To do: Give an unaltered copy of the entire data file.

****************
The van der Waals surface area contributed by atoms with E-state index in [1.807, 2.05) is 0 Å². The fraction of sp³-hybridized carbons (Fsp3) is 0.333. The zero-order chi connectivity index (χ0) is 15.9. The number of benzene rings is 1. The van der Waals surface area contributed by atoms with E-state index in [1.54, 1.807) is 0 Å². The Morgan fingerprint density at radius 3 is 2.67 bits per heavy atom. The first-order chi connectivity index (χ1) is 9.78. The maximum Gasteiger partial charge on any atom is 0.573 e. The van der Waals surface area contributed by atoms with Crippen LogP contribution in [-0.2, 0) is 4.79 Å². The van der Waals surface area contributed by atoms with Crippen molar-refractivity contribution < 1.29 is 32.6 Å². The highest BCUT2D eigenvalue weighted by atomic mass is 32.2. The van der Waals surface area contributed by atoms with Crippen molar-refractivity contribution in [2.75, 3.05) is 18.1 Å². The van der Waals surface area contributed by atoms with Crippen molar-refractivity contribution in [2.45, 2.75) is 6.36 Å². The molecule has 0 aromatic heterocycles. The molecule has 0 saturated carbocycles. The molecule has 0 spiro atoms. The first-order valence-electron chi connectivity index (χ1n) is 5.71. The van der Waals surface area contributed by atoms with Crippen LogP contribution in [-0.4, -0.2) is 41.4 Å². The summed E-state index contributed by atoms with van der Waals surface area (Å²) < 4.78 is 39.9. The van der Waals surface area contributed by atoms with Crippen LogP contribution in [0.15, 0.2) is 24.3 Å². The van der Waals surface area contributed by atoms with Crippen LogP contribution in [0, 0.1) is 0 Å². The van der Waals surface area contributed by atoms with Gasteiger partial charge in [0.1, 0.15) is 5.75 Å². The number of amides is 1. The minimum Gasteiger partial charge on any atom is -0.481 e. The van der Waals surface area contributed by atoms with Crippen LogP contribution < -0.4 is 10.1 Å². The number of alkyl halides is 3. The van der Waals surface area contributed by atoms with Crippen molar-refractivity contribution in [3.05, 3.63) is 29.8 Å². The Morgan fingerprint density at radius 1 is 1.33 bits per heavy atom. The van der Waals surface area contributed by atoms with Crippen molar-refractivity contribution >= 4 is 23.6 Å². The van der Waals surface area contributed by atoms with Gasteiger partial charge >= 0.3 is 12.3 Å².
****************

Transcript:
The van der Waals surface area contributed by atoms with E-state index in [1.807, 2.05) is 0 Å². The fraction of sp³-hybridized carbons (Fsp3) is 0.333. The zero-order chi connectivity index (χ0) is 15.9. The number of benzene rings is 1. The van der Waals surface area contributed by atoms with E-state index in [1.54, 1.807) is 0 Å². The Morgan fingerprint density at radius 3 is 2.67 bits per heavy atom. The first-order chi connectivity index (χ1) is 9.78. The maximum Gasteiger partial charge on any atom is 0.573 e. The van der Waals surface area contributed by atoms with Crippen LogP contribution in [-0.2, 0) is 4.79 Å². The van der Waals surface area contributed by atoms with Crippen molar-refractivity contribution < 1.29 is 32.6 Å². The highest BCUT2D eigenvalue weighted by atomic mass is 32.2. The van der Waals surface area contributed by atoms with Crippen molar-refractivity contribution in [2.75, 3.05) is 18.1 Å². The van der Waals surface area contributed by atoms with Crippen molar-refractivity contribution in [2.45, 2.75) is 6.36 Å². The molecule has 0 aromatic heterocycles. The molecule has 0 saturated carbocycles. The molecule has 0 spiro atoms. The first-order valence-electron chi connectivity index (χ1n) is 5.71. The van der Waals surface area contributed by atoms with Crippen LogP contribution in [-0.4, -0.2) is 41.4 Å². The summed E-state index contributed by atoms with van der Waals surface area (Å²) < 4.78 is 39.9. The van der Waals surface area contributed by atoms with Crippen LogP contribution in [0.15, 0.2) is 24.3 Å². The van der Waals surface area contributed by atoms with Crippen LogP contribution in [0, 0.1) is 0 Å². The van der Waals surface area contributed by atoms with Gasteiger partial charge in [0.1, 0.15) is 5.75 Å². The number of amides is 1. The minimum Gasteiger partial charge on any atom is -0.481 e. The van der Waals surface area contributed by atoms with Crippen LogP contribution < -0.4 is 10.1 Å². The number of alkyl halides is 3. The van der Waals surface area contributed by atoms with Crippen molar-refractivity contribution in [3.05, 3.63) is 29.8 Å². The Morgan fingerprint density at radius 1 is 1.33 bits per heavy atom. The van der Waals surface area contributed by atoms with Crippen molar-refractivity contribution >= 4 is 23.6 Å². The van der Waals surface area contributed by atoms with Gasteiger partial charge >= 0.3 is 12.3 Å².